Now at this time Jesus went off to the mountain to pray, and He spent the whole night in prayer to God. When day came, He called His disciples and selected twelve of them, whom He also named apostles (special messengers, personally chosen representatives): Simon, whom He also named Peter, and his brother Andrew; and [the brothers] James and John; and Philip, and Bartholomew [also called Nathanael]; and Matthew (Levi, the tax collector) and Thomas; and James the son of Alphaeus, and Simon who was called the Zealot; Judas [also called Thaddaeus] the son of James, and Judas Iscariot, who became a traitor [to the Lord]. [Luke 6:12-16 (AMP)]
We know Jesus prayed all night before choosing His inner circle. He had plenty of other followers; what made Him choose those twelve men? I can understand Andrew and John; they’d been followers of John the Baptist and were primed for the arrival of the Messiah. As for John’s brother James—the brothers were known as the “Sons of Thunder,” probably because they were passionate, impetuous, and quick to anger. Why James and not someone calm and even-tempered? For that matter, why fishermen? What special skills did they bring with them? You don’t have to know how to cast a net to go fishing for people! What about Simon the zealot? Zealots were agitators who wanted to overthrow the Roman government. Did Jesus need a radical activist in His entourage? Along with the rebellious zealot, Jesus chose Matthew, a shady collaborator. As a tax man, he may have smelled better than the fishermen but he carried the odor of corruption. The publican who was forbidden to testify in court was called to testify for Christ! While Matthew’s integrity may have been questionable, Jesus’ choice of Bartholomew (also called Nathanael) made more sense; Jesus called him “a man of integrity” when they first met. Since no mention is made of the other men’s backgrounds, we can only assume that they, too, were quite ordinary.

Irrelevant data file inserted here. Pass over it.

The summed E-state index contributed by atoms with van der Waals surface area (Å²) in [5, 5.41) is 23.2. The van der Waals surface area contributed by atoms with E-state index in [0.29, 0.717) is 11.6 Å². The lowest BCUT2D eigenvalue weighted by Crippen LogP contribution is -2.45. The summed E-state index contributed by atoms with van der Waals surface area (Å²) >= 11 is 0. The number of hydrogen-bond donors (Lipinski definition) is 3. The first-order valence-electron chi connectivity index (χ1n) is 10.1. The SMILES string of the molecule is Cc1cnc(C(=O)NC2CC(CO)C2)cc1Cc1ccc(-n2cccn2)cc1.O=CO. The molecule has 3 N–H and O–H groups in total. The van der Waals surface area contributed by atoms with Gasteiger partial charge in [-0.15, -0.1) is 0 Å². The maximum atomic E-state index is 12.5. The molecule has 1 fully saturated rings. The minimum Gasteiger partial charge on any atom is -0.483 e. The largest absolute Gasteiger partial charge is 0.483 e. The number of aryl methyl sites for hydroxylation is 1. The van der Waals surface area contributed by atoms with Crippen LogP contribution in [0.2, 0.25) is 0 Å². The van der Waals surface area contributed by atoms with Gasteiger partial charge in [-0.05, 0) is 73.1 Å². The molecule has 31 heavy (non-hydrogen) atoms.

Why did Jesus call this odd assortment of men to be his apostles? As far as we know, none were theologians or scholars and, other than Matthew’s record keeping skills, it’s hard to see anything special they brought to the table. Why these nobodies rather than someone noteworthy or well-known? Why did Jesus choose these men to be the core of the new church?
Twelve men, remarkably unexceptional—twelve men just like you and me. Jesus wasn’t looking for accomplishments; He was looking for possibility. He didn’t care who they’d been or what they’d done in the past; what mattered was who they could become and what they could do in the future. Jesus provided them with all they needed to become the people they needed to be.
They didn’t have funding, organization, church buildings, choir, websites, apps, hymnals, or even the New Testament and yet, that first Pentecost, the remaining eleven and Matthias (who replaced Judas) brought 3,000 into the new church through the power of the Holy Spirit. Twelve ordinary men accomplished the extraordinary through the power of the Holy Spirit. Just think what we could do if only we would try!
Jesus came up and said to them, “All authority (all power of absolute rule) in heaven and on earth has been given to Me. Go therefore and make disciples of all the nations [help the people to learn of Me, believe in Me, and obey My words], baptizing them in the name of the Father and of the Son and of the Holy Spirit, teaching them to observe everything that I have commanded you; and lo, I am with you always [remaining with you perpetually—regardless of circumstance, and on every occasion], even to the end of the age.” [Matthew 28:18-20 (AMP)]
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